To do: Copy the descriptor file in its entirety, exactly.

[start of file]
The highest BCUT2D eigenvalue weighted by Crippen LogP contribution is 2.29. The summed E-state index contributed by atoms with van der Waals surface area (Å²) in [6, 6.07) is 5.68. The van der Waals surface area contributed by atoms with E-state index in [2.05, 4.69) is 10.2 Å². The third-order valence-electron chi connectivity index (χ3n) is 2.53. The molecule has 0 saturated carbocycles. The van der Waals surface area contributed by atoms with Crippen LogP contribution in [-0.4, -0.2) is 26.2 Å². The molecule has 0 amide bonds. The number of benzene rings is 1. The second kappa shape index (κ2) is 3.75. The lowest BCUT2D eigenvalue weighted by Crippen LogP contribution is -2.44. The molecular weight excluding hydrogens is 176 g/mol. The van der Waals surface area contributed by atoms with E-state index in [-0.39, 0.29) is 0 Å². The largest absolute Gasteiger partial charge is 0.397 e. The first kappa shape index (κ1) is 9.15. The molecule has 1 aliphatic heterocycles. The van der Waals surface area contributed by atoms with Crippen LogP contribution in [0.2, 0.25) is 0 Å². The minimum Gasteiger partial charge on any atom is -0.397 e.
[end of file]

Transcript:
The highest BCUT2D eigenvalue weighted by Crippen LogP contribution is 2.29. The summed E-state index contributed by atoms with van der Waals surface area (Å²) in [6, 6.07) is 5.68. The van der Waals surface area contributed by atoms with E-state index in [2.05, 4.69) is 10.2 Å². The third-order valence-electron chi connectivity index (χ3n) is 2.53. The molecule has 0 saturated carbocycles. The van der Waals surface area contributed by atoms with Crippen LogP contribution in [-0.4, -0.2) is 26.2 Å². The molecule has 0 amide bonds. The number of benzene rings is 1. The second kappa shape index (κ2) is 3.75. The lowest BCUT2D eigenvalue weighted by Crippen LogP contribution is -2.44. The molecular weight excluding hydrogens is 176 g/mol. The van der Waals surface area contributed by atoms with E-state index in [-0.39, 0.29) is 0 Å². The largest absolute Gasteiger partial charge is 0.397 e. The first kappa shape index (κ1) is 9.15. The molecule has 1 aliphatic heterocycles. The van der Waals surface area contributed by atoms with Crippen LogP contribution in [0.2, 0.25) is 0 Å². The minimum Gasteiger partial charge on any atom is -0.397 e.